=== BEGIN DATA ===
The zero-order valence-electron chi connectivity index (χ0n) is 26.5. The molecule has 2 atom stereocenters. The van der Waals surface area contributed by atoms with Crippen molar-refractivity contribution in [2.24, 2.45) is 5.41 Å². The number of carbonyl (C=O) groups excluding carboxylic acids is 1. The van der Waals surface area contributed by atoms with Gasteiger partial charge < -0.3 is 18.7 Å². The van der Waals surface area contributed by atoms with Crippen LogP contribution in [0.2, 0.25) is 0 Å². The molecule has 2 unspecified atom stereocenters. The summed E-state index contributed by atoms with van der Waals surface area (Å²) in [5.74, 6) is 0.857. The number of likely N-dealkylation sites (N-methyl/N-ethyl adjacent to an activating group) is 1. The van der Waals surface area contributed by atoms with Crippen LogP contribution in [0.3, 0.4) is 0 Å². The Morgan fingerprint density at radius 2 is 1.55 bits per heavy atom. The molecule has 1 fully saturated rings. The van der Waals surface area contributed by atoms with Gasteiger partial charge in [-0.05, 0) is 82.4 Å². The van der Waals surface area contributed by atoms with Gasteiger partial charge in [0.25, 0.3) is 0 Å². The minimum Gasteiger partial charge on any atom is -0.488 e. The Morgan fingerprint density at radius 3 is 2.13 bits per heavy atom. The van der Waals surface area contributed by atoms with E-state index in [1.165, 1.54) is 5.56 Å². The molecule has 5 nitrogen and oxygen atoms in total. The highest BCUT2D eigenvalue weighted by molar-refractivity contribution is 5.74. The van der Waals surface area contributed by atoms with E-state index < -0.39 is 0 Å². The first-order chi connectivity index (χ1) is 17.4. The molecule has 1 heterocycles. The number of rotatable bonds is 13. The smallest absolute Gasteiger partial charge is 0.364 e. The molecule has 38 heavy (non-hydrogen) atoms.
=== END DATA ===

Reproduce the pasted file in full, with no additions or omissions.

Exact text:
The zero-order valence-electron chi connectivity index (χ0n) is 26.5. The molecule has 2 atom stereocenters. The van der Waals surface area contributed by atoms with Crippen molar-refractivity contribution in [2.24, 2.45) is 5.41 Å². The number of carbonyl (C=O) groups excluding carboxylic acids is 1. The van der Waals surface area contributed by atoms with Gasteiger partial charge < -0.3 is 18.7 Å². The van der Waals surface area contributed by atoms with Crippen LogP contribution in [0.2, 0.25) is 0 Å². The molecule has 2 unspecified atom stereocenters. The summed E-state index contributed by atoms with van der Waals surface area (Å²) in [5.74, 6) is 0.857. The number of likely N-dealkylation sites (N-methyl/N-ethyl adjacent to an activating group) is 1. The van der Waals surface area contributed by atoms with Crippen LogP contribution in [0.3, 0.4) is 0 Å². The Morgan fingerprint density at radius 2 is 1.55 bits per heavy atom. The molecule has 1 fully saturated rings. The van der Waals surface area contributed by atoms with Gasteiger partial charge in [-0.05, 0) is 82.4 Å². The van der Waals surface area contributed by atoms with Gasteiger partial charge in [0.25, 0.3) is 0 Å². The minimum Gasteiger partial charge on any atom is -0.488 e. The Morgan fingerprint density at radius 3 is 2.13 bits per heavy atom. The van der Waals surface area contributed by atoms with E-state index in [1.165, 1.54) is 5.56 Å². The molecule has 5 nitrogen and oxygen atoms in total. The highest BCUT2D eigenvalue weighted by molar-refractivity contribution is 5.74. The van der Waals surface area contributed by atoms with E-state index < -0.39 is 0 Å². The first-order chi connectivity index (χ1) is 17.4. The molecule has 1 heterocycles. The number of rotatable bonds is 13. The smallest absolute Gasteiger partial charge is 0.364 e. The molecule has 38 heavy (non-hydrogen) atoms.